A Marathon Effort

Paralympian Richard Whitehead MBE speaks to our Editor about his recent World Record-breaking run, while Dr Julie McElroy explains how she got into competitive racing – with the help of Richard’s charity – to become the first female frame runner to complete the London Marathon

Richard Whitehead MBE

How are you? It’s the first question I ask Richard and Julie when I speak to them, four days after the London Marathon. “It’s two hours, 42 minutes of running as hard as you can for as long as you can, just trying to hold on,” says Richard. “I came off that route pain-free, no blisters,” explains Julie, “and I was back on my local track last night.” 

Julie’s first marathon experience was a far cry from Richard’s debut. At the New York Marathon in 2004, he says: “I finished in five hours, 19 minutes. I was so sore, had loads of blisters, said I’d never do it again… The rest is history. Four Paralympic Games, two Paralympic gold medals, world titles, world records – and I’m still going!” 


April’s race was Richard’s 79th marathon. “I’m passionate about disabled people being on the other side of the barrier,” he says, “getting them on the road and into events.” He set up The Richard Whitehead Foundation to support disabled people into sport. The charity has helped people who weren’t active – “And now they’re running marathons,” he exclaims. “That’s fantastic.”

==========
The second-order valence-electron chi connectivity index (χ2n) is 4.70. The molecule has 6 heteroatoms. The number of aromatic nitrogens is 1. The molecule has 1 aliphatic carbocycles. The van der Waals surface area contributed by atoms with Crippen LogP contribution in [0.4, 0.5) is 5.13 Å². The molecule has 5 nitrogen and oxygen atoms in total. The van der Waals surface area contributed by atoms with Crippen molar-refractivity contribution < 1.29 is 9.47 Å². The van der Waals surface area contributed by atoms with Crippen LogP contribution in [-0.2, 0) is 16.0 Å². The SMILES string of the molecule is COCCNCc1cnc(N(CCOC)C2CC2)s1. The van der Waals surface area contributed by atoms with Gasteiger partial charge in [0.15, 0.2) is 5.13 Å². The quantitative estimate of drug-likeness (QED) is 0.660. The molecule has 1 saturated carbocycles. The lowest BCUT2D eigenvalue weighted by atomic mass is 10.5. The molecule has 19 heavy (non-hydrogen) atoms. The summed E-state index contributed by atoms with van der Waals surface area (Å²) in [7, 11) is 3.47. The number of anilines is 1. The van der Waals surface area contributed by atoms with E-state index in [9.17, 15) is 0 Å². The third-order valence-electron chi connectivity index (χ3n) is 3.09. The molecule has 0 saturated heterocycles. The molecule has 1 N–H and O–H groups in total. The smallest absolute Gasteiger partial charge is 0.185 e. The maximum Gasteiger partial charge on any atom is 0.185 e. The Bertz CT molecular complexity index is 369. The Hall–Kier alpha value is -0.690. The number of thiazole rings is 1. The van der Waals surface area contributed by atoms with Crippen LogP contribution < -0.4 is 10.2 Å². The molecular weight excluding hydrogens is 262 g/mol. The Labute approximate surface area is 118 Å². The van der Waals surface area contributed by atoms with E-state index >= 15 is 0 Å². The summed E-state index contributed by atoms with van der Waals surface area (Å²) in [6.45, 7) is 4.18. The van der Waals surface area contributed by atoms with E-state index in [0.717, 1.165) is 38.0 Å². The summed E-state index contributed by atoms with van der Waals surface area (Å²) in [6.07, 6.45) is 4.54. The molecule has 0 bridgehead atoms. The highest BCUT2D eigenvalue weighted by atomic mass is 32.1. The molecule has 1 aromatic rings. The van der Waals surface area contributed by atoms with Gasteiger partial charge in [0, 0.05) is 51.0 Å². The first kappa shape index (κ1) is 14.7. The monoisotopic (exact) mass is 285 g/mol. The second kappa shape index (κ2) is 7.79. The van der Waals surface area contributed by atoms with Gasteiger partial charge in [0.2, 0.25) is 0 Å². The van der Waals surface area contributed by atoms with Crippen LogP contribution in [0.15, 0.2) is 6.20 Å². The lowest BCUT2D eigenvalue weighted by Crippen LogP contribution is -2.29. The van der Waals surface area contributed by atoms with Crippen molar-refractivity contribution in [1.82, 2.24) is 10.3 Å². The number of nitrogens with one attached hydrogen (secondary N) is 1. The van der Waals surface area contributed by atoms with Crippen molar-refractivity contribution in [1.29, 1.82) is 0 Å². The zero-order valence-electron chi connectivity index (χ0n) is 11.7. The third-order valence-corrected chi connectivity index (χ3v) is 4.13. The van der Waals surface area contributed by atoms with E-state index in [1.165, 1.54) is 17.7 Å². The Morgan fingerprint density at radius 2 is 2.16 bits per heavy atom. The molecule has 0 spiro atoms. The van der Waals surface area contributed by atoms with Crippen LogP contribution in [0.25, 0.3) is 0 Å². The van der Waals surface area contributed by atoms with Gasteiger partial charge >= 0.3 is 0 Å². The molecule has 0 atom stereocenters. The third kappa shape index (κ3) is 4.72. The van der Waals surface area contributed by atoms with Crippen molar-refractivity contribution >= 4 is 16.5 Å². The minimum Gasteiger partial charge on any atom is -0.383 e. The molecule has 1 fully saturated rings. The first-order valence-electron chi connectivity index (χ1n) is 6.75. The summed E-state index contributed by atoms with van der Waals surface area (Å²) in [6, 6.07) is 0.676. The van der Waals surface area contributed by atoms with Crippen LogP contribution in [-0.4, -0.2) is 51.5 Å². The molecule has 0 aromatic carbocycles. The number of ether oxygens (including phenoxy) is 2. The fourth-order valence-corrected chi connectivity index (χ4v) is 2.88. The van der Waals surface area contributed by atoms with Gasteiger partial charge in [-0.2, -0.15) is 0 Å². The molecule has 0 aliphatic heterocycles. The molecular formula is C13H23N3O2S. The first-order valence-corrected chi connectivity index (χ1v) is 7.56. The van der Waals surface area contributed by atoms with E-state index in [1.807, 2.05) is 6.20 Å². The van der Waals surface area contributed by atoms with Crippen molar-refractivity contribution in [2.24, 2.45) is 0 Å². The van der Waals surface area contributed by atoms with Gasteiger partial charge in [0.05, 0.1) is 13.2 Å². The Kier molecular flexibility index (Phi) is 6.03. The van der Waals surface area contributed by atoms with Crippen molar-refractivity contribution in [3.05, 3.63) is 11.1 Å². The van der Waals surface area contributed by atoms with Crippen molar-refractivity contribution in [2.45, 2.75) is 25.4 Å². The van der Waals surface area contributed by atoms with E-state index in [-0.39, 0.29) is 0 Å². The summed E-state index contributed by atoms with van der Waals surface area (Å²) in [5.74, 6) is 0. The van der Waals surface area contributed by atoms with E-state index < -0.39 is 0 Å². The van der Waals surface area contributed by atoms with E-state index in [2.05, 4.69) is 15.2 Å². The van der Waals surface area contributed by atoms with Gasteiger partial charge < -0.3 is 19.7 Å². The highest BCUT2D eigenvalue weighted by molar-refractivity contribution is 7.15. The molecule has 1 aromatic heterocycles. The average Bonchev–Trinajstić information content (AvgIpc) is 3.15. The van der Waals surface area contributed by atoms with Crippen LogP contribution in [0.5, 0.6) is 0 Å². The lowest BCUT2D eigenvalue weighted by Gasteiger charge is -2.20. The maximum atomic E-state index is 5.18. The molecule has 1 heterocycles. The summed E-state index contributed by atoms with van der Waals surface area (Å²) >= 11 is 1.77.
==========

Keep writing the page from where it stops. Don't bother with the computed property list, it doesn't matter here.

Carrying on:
Julie has cerebral palsy and is profoundly deaf. She’s always led an active lifestyle. But a serious accident six years ago left her in chronic pain. Three years ago, her physio mentioned frame running, and she’s never looked back.  


“It was very challenging because it was so busy,” Julie says of the London Marathon. “It was great to have my support runner Gill Menzies giving me the space to manoeuvre through the course.” Julie, who has completed shorter races without a guide, feels she couldn’t have crossed the fi nish line without Gill. 

The Richard Whitehead Foundation set up the Supported Running Project in partnership with Nissan, for whom Richard is an ambassador. It trains volunteers, like Gill, to support disabled runners to take part in events. That could mean pushing a wheelchair, keeping a frame runner hydrated, or guiding someone like Richard to run safely with running blades.  

Julie training with Gill


Julie’s next race is the Paisley 10k. “I’m grateful I found an outlet, after my injury, to let me take care of my mental health,” she reveals.” Richard’s next goal is Project 235 – running the Chicago Marathon in October in two hours, 35 minutes. “I’m 47, so it takes a lot of hard work and sacrifice just to get on the start line fi t and healthy,” explains Richard. “This year is a big year. I‘ve got a lot of momentum and I want to bring people on the journey with me.”


If you’re interested in learning more, visit www.whitehead.foundation, where you can also register for Run with Rich, a fun and inclusive event that takes place in Nottingham on 2nd June. 

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